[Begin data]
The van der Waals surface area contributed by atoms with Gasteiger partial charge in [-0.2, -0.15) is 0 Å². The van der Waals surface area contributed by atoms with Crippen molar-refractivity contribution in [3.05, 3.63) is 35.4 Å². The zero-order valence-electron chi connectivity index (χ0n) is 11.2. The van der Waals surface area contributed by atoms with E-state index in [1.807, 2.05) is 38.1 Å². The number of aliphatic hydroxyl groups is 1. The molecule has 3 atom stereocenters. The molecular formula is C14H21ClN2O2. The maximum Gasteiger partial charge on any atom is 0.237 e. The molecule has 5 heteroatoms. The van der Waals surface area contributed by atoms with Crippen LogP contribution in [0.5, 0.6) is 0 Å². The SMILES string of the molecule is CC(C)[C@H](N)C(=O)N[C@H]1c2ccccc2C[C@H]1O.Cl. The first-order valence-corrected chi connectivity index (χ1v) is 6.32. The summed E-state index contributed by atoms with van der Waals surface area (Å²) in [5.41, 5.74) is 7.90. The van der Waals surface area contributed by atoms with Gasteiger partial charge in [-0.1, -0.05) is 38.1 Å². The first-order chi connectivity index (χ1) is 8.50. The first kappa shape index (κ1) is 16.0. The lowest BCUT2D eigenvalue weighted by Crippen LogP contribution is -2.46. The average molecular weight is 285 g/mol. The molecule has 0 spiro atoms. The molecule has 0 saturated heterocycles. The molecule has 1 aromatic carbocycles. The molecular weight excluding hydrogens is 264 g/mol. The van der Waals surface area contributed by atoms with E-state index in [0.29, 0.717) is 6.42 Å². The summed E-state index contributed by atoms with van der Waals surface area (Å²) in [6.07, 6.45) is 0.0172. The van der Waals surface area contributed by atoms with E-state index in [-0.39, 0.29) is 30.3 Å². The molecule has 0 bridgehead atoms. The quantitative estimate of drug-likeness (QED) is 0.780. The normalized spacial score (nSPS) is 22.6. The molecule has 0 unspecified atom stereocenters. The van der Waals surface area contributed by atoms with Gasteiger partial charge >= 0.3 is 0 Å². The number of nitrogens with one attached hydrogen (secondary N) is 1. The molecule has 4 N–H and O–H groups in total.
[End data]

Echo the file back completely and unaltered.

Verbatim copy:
The van der Waals surface area contributed by atoms with Gasteiger partial charge in [-0.2, -0.15) is 0 Å². The van der Waals surface area contributed by atoms with Crippen molar-refractivity contribution in [3.05, 3.63) is 35.4 Å². The zero-order valence-electron chi connectivity index (χ0n) is 11.2. The van der Waals surface area contributed by atoms with E-state index in [1.807, 2.05) is 38.1 Å². The number of aliphatic hydroxyl groups is 1. The molecule has 3 atom stereocenters. The molecular formula is C14H21ClN2O2. The maximum Gasteiger partial charge on any atom is 0.237 e. The molecule has 5 heteroatoms. The van der Waals surface area contributed by atoms with Crippen LogP contribution in [0.5, 0.6) is 0 Å². The SMILES string of the molecule is CC(C)[C@H](N)C(=O)N[C@H]1c2ccccc2C[C@H]1O.Cl. The first-order valence-corrected chi connectivity index (χ1v) is 6.32. The summed E-state index contributed by atoms with van der Waals surface area (Å²) in [5.41, 5.74) is 7.90. The van der Waals surface area contributed by atoms with Gasteiger partial charge in [-0.1, -0.05) is 38.1 Å². The first-order chi connectivity index (χ1) is 8.50. The first kappa shape index (κ1) is 16.0. The lowest BCUT2D eigenvalue weighted by Crippen LogP contribution is -2.46. The average molecular weight is 285 g/mol. The molecule has 0 spiro atoms. The molecule has 0 saturated heterocycles. The molecule has 1 aromatic carbocycles. The molecular weight excluding hydrogens is 264 g/mol. The van der Waals surface area contributed by atoms with E-state index in [0.29, 0.717) is 6.42 Å². The summed E-state index contributed by atoms with van der Waals surface area (Å²) in [6.07, 6.45) is 0.0172. The van der Waals surface area contributed by atoms with E-state index in [-0.39, 0.29) is 30.3 Å². The molecule has 0 bridgehead atoms. The quantitative estimate of drug-likeness (QED) is 0.780. The normalized spacial score (nSPS) is 22.6. The molecule has 0 unspecified atom stereocenters. The van der Waals surface area contributed by atoms with Gasteiger partial charge >= 0.3 is 0 Å². The number of nitrogens with one attached hydrogen (secondary N) is 1. The molecule has 4 N–H and O–H groups in total.